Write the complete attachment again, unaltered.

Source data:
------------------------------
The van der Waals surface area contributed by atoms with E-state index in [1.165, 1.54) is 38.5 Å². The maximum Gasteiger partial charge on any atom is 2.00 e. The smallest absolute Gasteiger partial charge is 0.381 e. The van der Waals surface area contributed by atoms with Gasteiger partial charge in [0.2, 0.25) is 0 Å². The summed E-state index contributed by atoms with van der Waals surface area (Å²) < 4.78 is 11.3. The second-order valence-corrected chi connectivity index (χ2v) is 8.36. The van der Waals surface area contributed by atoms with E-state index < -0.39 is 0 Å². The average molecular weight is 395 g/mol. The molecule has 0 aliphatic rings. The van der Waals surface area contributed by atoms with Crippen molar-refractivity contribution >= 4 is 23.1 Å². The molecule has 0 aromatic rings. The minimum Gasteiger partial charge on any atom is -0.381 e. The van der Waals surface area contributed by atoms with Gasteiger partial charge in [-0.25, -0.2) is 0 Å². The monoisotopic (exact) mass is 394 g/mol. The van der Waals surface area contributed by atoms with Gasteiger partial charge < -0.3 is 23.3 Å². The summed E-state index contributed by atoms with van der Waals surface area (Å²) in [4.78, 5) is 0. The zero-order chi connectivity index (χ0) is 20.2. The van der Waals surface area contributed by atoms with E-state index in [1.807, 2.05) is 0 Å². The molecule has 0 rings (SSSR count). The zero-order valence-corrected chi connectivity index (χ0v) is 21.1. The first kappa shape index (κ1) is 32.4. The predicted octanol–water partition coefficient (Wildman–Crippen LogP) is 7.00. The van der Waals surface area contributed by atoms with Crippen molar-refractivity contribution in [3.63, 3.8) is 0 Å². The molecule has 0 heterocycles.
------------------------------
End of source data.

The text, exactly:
The van der Waals surface area contributed by atoms with E-state index in [1.165, 1.54) is 38.5 Å². The maximum Gasteiger partial charge on any atom is 2.00 e. The smallest absolute Gasteiger partial charge is 0.381 e. The van der Waals surface area contributed by atoms with Gasteiger partial charge in [0.2, 0.25) is 0 Å². The summed E-state index contributed by atoms with van der Waals surface area (Å²) < 4.78 is 11.3. The second-order valence-corrected chi connectivity index (χ2v) is 8.36. The van der Waals surface area contributed by atoms with E-state index < -0.39 is 0 Å². The average molecular weight is 395 g/mol. The molecule has 0 aliphatic rings. The van der Waals surface area contributed by atoms with Crippen molar-refractivity contribution >= 4 is 23.1 Å². The molecule has 0 aromatic rings. The minimum Gasteiger partial charge on any atom is -0.381 e. The van der Waals surface area contributed by atoms with Gasteiger partial charge in [-0.25, -0.2) is 0 Å². The monoisotopic (exact) mass is 394 g/mol. The van der Waals surface area contributed by atoms with Gasteiger partial charge < -0.3 is 23.3 Å². The summed E-state index contributed by atoms with van der Waals surface area (Å²) in [4.78, 5) is 0. The zero-order chi connectivity index (χ0) is 20.2. The van der Waals surface area contributed by atoms with E-state index in [1.807, 2.05) is 0 Å². The molecule has 0 rings (SSSR count). The zero-order valence-corrected chi connectivity index (χ0v) is 21.1. The first kappa shape index (κ1) is 32.4. The predicted octanol–water partition coefficient (Wildman–Crippen LogP) is 7.00. The van der Waals surface area contributed by atoms with Crippen molar-refractivity contribution in [3.63, 3.8) is 0 Å². The molecule has 0 heterocycles.